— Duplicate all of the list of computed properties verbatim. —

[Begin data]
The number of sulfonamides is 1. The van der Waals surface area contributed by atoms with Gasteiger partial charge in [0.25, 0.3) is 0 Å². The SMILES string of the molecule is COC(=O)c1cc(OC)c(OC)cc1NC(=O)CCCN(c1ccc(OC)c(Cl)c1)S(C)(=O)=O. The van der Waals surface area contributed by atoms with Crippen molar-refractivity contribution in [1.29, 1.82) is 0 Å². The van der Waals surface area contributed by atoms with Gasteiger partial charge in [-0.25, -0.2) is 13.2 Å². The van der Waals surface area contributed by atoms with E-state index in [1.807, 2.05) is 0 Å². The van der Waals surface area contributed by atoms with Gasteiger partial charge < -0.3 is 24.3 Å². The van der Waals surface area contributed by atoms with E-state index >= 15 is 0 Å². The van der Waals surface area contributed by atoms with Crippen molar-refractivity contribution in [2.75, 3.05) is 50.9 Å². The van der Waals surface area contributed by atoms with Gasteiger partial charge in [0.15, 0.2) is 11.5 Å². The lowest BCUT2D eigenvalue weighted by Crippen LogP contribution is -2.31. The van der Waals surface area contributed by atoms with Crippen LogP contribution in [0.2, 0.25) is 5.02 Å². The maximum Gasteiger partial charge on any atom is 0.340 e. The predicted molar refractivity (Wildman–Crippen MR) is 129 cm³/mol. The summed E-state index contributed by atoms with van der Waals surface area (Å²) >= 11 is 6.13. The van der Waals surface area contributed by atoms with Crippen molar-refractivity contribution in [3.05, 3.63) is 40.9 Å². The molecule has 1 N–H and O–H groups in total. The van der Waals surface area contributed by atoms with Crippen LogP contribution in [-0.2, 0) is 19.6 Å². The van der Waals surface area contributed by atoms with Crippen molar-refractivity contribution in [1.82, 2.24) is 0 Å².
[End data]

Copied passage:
The number of sulfonamides is 1. The van der Waals surface area contributed by atoms with Gasteiger partial charge in [0.25, 0.3) is 0 Å². The SMILES string of the molecule is COC(=O)c1cc(OC)c(OC)cc1NC(=O)CCCN(c1ccc(OC)c(Cl)c1)S(C)(=O)=O. The van der Waals surface area contributed by atoms with Crippen molar-refractivity contribution in [1.29, 1.82) is 0 Å². The van der Waals surface area contributed by atoms with Gasteiger partial charge in [-0.25, -0.2) is 13.2 Å². The van der Waals surface area contributed by atoms with E-state index in [1.807, 2.05) is 0 Å². The van der Waals surface area contributed by atoms with Gasteiger partial charge < -0.3 is 24.3 Å². The van der Waals surface area contributed by atoms with E-state index >= 15 is 0 Å². The van der Waals surface area contributed by atoms with Crippen molar-refractivity contribution in [2.75, 3.05) is 50.9 Å². The van der Waals surface area contributed by atoms with Gasteiger partial charge in [0.15, 0.2) is 11.5 Å². The lowest BCUT2D eigenvalue weighted by Crippen LogP contribution is -2.31. The van der Waals surface area contributed by atoms with Crippen LogP contribution in [0.2, 0.25) is 5.02 Å². The maximum Gasteiger partial charge on any atom is 0.340 e. The predicted molar refractivity (Wildman–Crippen MR) is 129 cm³/mol. The summed E-state index contributed by atoms with van der Waals surface area (Å²) >= 11 is 6.13. The van der Waals surface area contributed by atoms with Crippen molar-refractivity contribution in [3.05, 3.63) is 40.9 Å². The molecule has 1 N–H and O–H groups in total. The van der Waals surface area contributed by atoms with Crippen LogP contribution in [-0.2, 0) is 19.6 Å². The van der Waals surface area contributed by atoms with Crippen molar-refractivity contribution in [1.82, 2.24) is 0 Å².